Although Tom doesn’t agree with him, I’m prepared to pay some credence to Paul Boudin’s argument that blogging is now dead. He says that if you’re thinking of starting your blog you shouldn’t bother, and if you’ve already got one you should take it down. Boutin argues that it’s now more difficult to make yourself heard in today’s bloated and commercialized blogosphere, and besides, text-based web sites are so passé. Well, I reckon he’s got a point (in a way) and have decided to take his advice and ditch my blog (my personal one, not OnSoftware) in favour of a micro-blogging solution. Micro-blogging, characterised by services such as Twitter, relies much less on text-intensive posts and allows you to easily collate content from all your various social networks, as well as embedding content from other sites.
First up I created a tumblog using Tumblr. A tumblog is a kind-of digital scrapbook to which you can stick loads of random content for all to see. It’s incredibly quick to post to, and you can add text, photos, quotes, links, chat, audio or video, simply by clicking on the appropriate button. As with blogging platforms like WordPress or Blogger, there is a choice of different page layout templates, or you can create your own using HTML or by embedding CSS. One of the things I liked most about tumblogs, is the concept of ‘reblogging’, which allows you to instantly add a tumblog post onto your tumblog.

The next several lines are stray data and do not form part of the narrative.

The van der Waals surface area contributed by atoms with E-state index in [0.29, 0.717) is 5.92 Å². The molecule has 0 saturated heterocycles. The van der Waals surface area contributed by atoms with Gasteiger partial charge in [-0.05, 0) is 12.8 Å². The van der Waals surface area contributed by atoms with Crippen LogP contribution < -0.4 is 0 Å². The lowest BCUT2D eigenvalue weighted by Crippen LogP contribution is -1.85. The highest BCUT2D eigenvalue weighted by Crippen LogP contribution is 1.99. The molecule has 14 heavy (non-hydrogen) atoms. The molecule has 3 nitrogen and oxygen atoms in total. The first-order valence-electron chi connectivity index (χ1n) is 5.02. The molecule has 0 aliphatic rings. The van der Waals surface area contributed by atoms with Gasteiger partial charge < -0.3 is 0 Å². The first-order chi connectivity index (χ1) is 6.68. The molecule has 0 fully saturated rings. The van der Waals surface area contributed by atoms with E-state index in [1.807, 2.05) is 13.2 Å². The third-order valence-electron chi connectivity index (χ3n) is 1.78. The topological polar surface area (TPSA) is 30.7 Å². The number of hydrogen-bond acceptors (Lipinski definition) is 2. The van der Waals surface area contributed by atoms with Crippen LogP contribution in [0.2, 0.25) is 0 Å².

Twine offers another interesting alternative to boring old-fashioned blogging, which places even more emphasis on collecting content from other areas of the Internet and packaging it in a personalized way. Once you’ve registered with the site (for free) you can start your own twine, entering a subject then posting content from around the Web into it. You can insert an ‘Add to Twine’ button in your browser bar, then every time you find some content relevant to a particular twine just click this button. Twines can be shared with friends, family, colleagues or others online to really build up communities of the same interest.
If these don’t appeal to you then you could try getting on the Beta testing program for Jaiku, a Twitter-style service that allows you to shout out to the community from wherever you are. The Google-owned works is centred around the creation of ‘activity streams’, to which let you add details of what you do as you do it, inserting text, photos and Web feeds to enlighten your followers. Jaiku is heavily integrated with mobile devices, allowing you to keep posting even when you’re away from your computer.